Limitations of the Study

The most important limitation of our study is that it is a retrospective study. In addition, the fact that the patient groups are not determined randomly and the treatment is determined according to the surgeon’s preference is another important limitation. Our limited number of patient groups makes it difficult to compare the rare complications according to the groups. A higher number of patient series are required to tell whether there is a difference between the groups in this regard. In addition, our study only evaluates radiological results. In order to compare both treatments, prospective randomized studies planned with a large number of patient series are needed in which functional results are examined.


In Gartland type II supracondylar humerus fractures, the success of conservative treatment to achieve anatomic reduction, especially in the sagittal plane, is low. In this group of patients for whom conservative treatment is planned, we believe that the above-elbow cast or splint selected for immobilization has a similar feature in protecting reduction.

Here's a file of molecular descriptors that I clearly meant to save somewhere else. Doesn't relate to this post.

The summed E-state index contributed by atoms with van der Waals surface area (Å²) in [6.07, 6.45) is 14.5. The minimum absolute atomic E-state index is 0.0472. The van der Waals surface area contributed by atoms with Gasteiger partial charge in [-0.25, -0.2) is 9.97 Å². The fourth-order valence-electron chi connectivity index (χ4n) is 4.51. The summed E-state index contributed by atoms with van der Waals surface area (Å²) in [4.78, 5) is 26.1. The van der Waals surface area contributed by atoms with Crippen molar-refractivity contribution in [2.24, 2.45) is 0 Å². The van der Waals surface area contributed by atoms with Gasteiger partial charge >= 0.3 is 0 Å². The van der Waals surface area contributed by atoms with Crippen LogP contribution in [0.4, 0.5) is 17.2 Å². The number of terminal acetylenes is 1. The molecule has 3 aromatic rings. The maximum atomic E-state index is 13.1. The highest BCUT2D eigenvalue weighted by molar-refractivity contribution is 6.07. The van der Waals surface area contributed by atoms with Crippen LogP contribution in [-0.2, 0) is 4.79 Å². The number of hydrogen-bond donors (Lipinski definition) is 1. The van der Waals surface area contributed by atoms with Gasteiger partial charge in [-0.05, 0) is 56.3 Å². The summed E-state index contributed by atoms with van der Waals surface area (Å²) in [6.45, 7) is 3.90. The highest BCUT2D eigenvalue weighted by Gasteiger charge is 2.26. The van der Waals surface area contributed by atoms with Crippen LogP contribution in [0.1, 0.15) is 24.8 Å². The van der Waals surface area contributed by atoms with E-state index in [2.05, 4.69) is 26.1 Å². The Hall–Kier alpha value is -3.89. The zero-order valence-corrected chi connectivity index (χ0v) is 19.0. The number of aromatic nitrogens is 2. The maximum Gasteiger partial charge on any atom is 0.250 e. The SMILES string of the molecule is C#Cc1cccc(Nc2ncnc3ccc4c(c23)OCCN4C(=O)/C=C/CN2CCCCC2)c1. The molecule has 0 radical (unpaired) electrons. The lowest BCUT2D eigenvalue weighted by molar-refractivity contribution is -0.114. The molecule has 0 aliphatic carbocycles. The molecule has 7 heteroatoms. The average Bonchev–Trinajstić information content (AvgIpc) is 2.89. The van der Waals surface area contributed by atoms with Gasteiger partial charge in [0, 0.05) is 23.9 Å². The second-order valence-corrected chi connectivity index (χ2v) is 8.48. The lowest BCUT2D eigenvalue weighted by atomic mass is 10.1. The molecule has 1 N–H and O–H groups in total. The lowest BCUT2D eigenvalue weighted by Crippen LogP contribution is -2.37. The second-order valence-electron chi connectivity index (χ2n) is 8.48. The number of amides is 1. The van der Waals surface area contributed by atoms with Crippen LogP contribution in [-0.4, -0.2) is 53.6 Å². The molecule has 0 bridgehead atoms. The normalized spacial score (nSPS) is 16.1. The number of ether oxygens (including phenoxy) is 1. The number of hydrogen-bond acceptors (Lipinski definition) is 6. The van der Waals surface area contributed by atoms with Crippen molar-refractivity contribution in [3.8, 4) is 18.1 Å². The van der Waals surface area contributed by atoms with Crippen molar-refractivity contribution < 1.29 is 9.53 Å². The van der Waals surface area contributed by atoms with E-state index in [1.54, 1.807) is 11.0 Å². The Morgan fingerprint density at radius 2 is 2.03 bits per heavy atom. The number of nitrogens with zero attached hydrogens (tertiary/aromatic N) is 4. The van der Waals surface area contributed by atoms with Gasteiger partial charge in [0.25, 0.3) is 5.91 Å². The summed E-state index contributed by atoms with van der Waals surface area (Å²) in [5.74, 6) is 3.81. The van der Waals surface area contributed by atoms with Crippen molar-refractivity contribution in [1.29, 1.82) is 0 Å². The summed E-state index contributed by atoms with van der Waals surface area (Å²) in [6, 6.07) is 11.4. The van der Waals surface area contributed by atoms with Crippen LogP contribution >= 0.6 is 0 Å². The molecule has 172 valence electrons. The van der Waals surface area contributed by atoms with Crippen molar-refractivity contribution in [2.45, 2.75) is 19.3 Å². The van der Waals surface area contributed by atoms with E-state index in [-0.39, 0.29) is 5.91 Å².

Authorship Contributions

Concept: E.B., M.Y., Design: E.B., M.Y., M.A., Data Collection or Processing: M.A., M.Er., M.E., C.Y., Analysis or Interpretation: M.A., M.Er., M.E., C.Y., Literature Search: M.Er., M.E., C.Y., Writing: E.B.

Conflict of Interest: No conflict of interest was declared by the authors.

Financial Disclosure: The authors declared that this study received no financial support.